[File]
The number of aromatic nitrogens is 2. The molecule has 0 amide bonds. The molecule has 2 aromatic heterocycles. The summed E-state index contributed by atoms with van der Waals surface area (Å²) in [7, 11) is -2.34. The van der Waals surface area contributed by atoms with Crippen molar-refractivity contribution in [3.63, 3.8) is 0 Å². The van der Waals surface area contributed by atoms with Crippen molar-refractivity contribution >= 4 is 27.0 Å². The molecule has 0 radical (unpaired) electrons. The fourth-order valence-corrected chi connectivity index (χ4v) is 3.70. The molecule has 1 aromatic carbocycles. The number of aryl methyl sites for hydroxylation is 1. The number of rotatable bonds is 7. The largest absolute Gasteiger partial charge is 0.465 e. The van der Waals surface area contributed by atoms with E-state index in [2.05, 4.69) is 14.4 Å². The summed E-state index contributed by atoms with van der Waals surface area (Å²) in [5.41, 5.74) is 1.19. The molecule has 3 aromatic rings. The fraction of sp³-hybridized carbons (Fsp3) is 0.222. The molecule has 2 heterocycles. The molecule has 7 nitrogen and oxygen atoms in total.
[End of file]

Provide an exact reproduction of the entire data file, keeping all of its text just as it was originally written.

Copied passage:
The number of aromatic nitrogens is 2. The molecule has 0 amide bonds. The molecule has 2 aromatic heterocycles. The summed E-state index contributed by atoms with van der Waals surface area (Å²) in [7, 11) is -2.34. The van der Waals surface area contributed by atoms with Crippen molar-refractivity contribution in [3.63, 3.8) is 0 Å². The van der Waals surface area contributed by atoms with Crippen molar-refractivity contribution >= 4 is 27.0 Å². The molecule has 0 radical (unpaired) electrons. The fourth-order valence-corrected chi connectivity index (χ4v) is 3.70. The molecule has 1 aromatic carbocycles. The number of aryl methyl sites for hydroxylation is 1. The number of rotatable bonds is 7. The largest absolute Gasteiger partial charge is 0.465 e. The van der Waals surface area contributed by atoms with E-state index in [2.05, 4.69) is 14.4 Å². The summed E-state index contributed by atoms with van der Waals surface area (Å²) in [5.41, 5.74) is 1.19. The molecule has 3 aromatic rings. The fraction of sp³-hybridized carbons (Fsp3) is 0.222. The molecule has 2 heterocycles. The molecule has 7 nitrogen and oxygen atoms in total.